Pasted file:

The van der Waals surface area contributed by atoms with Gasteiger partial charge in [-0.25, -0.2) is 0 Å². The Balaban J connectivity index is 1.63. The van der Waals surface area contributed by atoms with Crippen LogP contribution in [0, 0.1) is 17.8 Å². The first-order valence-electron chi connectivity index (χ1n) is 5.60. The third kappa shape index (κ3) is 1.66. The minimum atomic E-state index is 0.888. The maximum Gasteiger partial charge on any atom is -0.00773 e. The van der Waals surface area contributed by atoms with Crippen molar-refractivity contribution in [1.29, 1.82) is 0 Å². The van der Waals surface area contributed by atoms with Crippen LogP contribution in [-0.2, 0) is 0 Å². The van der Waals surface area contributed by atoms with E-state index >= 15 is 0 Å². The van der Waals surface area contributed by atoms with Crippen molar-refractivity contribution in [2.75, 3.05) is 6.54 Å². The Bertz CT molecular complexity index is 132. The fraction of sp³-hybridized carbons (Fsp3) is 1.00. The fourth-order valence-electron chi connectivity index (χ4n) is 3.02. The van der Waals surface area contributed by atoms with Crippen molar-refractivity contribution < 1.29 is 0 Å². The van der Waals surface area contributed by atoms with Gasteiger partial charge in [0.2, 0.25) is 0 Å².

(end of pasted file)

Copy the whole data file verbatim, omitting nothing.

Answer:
The van der Waals surface area contributed by atoms with Gasteiger partial charge in [-0.25, -0.2) is 0 Å². The Balaban J connectivity index is 1.63. The van der Waals surface area contributed by atoms with Crippen LogP contribution in [0, 0.1) is 17.8 Å². The first-order valence-electron chi connectivity index (χ1n) is 5.60. The third kappa shape index (κ3) is 1.66. The minimum atomic E-state index is 0.888. The maximum Gasteiger partial charge on any atom is -0.00773 e. The van der Waals surface area contributed by atoms with Crippen molar-refractivity contribution in [1.29, 1.82) is 0 Å². The van der Waals surface area contributed by atoms with Crippen LogP contribution in [-0.2, 0) is 0 Å². The van der Waals surface area contributed by atoms with E-state index >= 15 is 0 Å². The van der Waals surface area contributed by atoms with Crippen molar-refractivity contribution in [2.75, 3.05) is 6.54 Å². The Bertz CT molecular complexity index is 132. The fraction of sp³-hybridized carbons (Fsp3) is 1.00. The fourth-order valence-electron chi connectivity index (χ4n) is 3.02. The van der Waals surface area contributed by atoms with Crippen molar-refractivity contribution < 1.29 is 0 Å². The van der Waals surface area contributed by atoms with Gasteiger partial charge in [0.2, 0.25) is 0 Å².